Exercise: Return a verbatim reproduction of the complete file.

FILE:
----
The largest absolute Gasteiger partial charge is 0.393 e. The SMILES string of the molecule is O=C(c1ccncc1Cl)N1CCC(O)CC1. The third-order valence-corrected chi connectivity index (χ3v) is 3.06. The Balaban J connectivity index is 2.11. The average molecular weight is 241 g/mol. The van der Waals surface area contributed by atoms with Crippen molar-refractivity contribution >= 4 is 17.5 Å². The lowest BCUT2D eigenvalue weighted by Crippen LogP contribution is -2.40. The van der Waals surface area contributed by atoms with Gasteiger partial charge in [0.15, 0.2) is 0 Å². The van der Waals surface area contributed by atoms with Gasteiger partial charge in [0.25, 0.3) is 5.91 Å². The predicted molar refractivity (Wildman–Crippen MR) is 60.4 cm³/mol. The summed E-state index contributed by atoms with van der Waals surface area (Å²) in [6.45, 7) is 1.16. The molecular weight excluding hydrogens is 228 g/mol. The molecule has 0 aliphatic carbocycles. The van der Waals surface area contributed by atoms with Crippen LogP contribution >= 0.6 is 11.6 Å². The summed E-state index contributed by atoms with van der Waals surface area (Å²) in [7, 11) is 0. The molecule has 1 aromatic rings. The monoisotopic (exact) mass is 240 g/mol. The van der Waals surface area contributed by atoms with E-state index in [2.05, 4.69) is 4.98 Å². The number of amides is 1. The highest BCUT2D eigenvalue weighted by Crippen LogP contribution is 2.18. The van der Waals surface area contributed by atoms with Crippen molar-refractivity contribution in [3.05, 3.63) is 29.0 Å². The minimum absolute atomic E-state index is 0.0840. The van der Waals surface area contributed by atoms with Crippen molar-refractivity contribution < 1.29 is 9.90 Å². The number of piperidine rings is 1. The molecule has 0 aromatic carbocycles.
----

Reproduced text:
The largest absolute Gasteiger partial charge is 0.393 e. The SMILES string of the molecule is O=C(c1ccncc1Cl)N1CCC(O)CC1. The third-order valence-corrected chi connectivity index (χ3v) is 3.06. The Balaban J connectivity index is 2.11. The average molecular weight is 241 g/mol. The van der Waals surface area contributed by atoms with Crippen molar-refractivity contribution >= 4 is 17.5 Å². The lowest BCUT2D eigenvalue weighted by Crippen LogP contribution is -2.40. The van der Waals surface area contributed by atoms with Gasteiger partial charge in [0.15, 0.2) is 0 Å². The van der Waals surface area contributed by atoms with Gasteiger partial charge in [0.25, 0.3) is 5.91 Å². The predicted molar refractivity (Wildman–Crippen MR) is 60.4 cm³/mol. The summed E-state index contributed by atoms with van der Waals surface area (Å²) in [6.45, 7) is 1.16. The molecular weight excluding hydrogens is 228 g/mol. The molecule has 0 aliphatic carbocycles. The van der Waals surface area contributed by atoms with Crippen LogP contribution >= 0.6 is 11.6 Å². The summed E-state index contributed by atoms with van der Waals surface area (Å²) in [7, 11) is 0. The molecule has 1 aromatic rings. The monoisotopic (exact) mass is 240 g/mol. The van der Waals surface area contributed by atoms with E-state index in [2.05, 4.69) is 4.98 Å². The number of amides is 1. The highest BCUT2D eigenvalue weighted by Crippen LogP contribution is 2.18. The van der Waals surface area contributed by atoms with Crippen molar-refractivity contribution in [3.05, 3.63) is 29.0 Å². The minimum absolute atomic E-state index is 0.0840. The van der Waals surface area contributed by atoms with Crippen molar-refractivity contribution < 1.29 is 9.90 Å². The number of piperidine rings is 1. The molecule has 0 aromatic carbocycles.